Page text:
KarateKid

Just got diagnosed with FMS (Fibromyalgia)

11 posts in this topic

Hey everyone, for those who know me and my history, it will make things a lot easier. I just recently got diagnosed with fibromyalgia by my pain specialist. He suggested I taper off the morphine and instead go in for weekly brain stem/spinal cord nerve block injections.
He also recommended Cymbalta, Lyrica, and acupuncture/physio/water exercise. He knows, however, that I have been on Lyrica before with no improvements so he recommended Cymbalta to be prescribed by my psychiatrist but he said because I am already taking Prozac & Elavil, that I would have to discuss this with my psychiatrist first because I cant be on Cymbalta AND Prozac for whatever reason.

My mom's insurance covers physiotherapy so I'm good in terms of that and my meds as well. Are there any other people out there who have been diagnosed with FMS? If so, how have you been able to cope with the excess sensitivity to pain?

Currently my family doctor is aware of everything and she will help me taper off the morphine and take care of me, after finding out about my new diagnosis. My current meds are listed in my signature.

 

Thanks,

KK

 

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I was diagnosed with FMS about 15 years ago.  I always have some background pain, but I get symptomatic in cycles which fortunately are getting further and further apart. I do have to take Ultram (trazadone) for this pain.

The reason you have to be careful taking Prozac and Cymbalta is that Prozac is an SSRI and Cymbalta is an SSNRI, so they both affect Serotonin receptors. You're pdoc will probably have a good idea about how to add Cymbalta.

I can't take SSRI and SSNRIs because they make me manic.  However, lithium has helped with some of my pain and fatigue. I also go to water aerobics 3 times a week, and that has helped, too.

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29 minutes ago, dilemma said:

I was diagnosed with FMS about 15 years ago.  I always have some background pain, but I get symptomatic in cycles which fortunately are getting further and further apart. I do have to take Ultram (trazadone) for this pain.

The reason you have to be careful taking Prozac and Cymbalta is that Prozac is an SSRI and Cymbalta is an SSNRI, so they both affect Serotonin receptors. You're pdoc will probably have a good idea about how to add Cymbalta.

I can't take SSRI and SSNRIs because they make me manic.  However, lithium has helped with some of my pain and fatigue. I also go to water aerobics 3 times a week, and that has helped, too.

Hi dilemma!

Thanks for responding. I am glad to hear the cycles of pain have been getting further and further apart for you. I hope mine eventually progress in the same manner.

Ill definitely chat with my pdoc about cymbalta and see what his opinion is.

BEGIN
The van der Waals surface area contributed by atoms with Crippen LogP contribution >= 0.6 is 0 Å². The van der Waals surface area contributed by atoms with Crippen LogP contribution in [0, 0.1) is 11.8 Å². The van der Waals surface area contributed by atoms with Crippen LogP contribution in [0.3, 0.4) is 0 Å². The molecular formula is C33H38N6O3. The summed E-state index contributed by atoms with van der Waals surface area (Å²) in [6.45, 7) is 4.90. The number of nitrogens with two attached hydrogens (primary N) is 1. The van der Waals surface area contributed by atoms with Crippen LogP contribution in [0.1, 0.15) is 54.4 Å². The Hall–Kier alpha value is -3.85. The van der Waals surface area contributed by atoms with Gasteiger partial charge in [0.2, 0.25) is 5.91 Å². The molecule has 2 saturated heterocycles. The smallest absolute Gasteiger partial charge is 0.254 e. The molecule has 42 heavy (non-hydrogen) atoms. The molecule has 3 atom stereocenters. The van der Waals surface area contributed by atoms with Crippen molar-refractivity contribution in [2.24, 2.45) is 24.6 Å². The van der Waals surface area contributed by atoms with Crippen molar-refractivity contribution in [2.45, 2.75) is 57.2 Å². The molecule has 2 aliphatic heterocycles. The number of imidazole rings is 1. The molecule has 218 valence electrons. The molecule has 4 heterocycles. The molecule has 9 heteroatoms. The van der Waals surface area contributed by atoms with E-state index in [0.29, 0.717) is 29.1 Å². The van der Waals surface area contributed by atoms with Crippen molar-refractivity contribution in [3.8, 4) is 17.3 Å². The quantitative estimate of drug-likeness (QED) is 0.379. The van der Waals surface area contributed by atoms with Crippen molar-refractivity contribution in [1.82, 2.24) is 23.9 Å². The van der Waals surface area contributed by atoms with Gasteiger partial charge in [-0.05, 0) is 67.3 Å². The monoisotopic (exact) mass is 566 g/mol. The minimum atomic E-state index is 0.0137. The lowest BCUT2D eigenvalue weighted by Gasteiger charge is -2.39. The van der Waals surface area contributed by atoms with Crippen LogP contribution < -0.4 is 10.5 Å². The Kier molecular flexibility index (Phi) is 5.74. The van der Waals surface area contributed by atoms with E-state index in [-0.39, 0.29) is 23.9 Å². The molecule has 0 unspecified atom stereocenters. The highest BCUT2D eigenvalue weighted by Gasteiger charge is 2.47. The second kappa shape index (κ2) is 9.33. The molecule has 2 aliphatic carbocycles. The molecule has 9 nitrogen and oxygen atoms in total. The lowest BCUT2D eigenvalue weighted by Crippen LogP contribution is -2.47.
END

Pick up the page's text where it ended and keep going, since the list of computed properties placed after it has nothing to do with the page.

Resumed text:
I think im going to try the water aerobics since it seems like it has been working for you. 

I dont think im going to go for the weekly spinal cord brain stem nerve blocker injections. Ive read about the side effects and i definitelt dont want to experience those.

Thanks,

Hope to chat with you soon

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I dont think im going to go for the weekly spinal cord brain stem nerve blocker injections. Ive read about the side effects and i definitelt dont want to experience those.

^^This is what I was thinking too when I read your first post.  Personally, anything going into my spine will freak me out, even a spinal tap. 

Have you tried Neurontin/gabapentin?

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1 hour ago, melissaw72 said:

^^This is what I was thinking too when I read your first post.  Personally, anything going into my spine will freak me out, even a spinal tap. 

Have you tried Neurontin/gabapentin?

Hey Melissa, I did try gabapentin a long time ago but it was brief because the ER doc at that time told me to stop it. Although i wanted to keep going on it for the rest of the week.

I do remember it helped though. Ill bring it up as a suggestion. Thanks!

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Depending on what all is hurting, it may be possible to look at nerve blocks that are done in a different location. I know someone who had them in her upper back and found it amazingly helpful.  Lyrica was also fairly miserable for her at any dosage other than the starting one.

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17 hours ago, KarateKid said:

Hey everyone, for those who know me and my history, it will make things a lot easier. I just recently got diagnosed with fibromyalgia by my pain specialist. He suggested I taper off the morphine and instead go in for weekly brain stem/spinal cord nerve block injections.
He also recommended Cymbalta, Lyrica, and acupuncture/physio/water exercise. He knows, however, that I have been on Lyrica before with no improvements so he recommended Cymbalta to be prescribed by my psychiatrist but he said because I am already taking Prozac & Elavil, that I would have to discuss this with my psychiatrist first because I cant be on Cymbalta AND Prozac for whatever reason.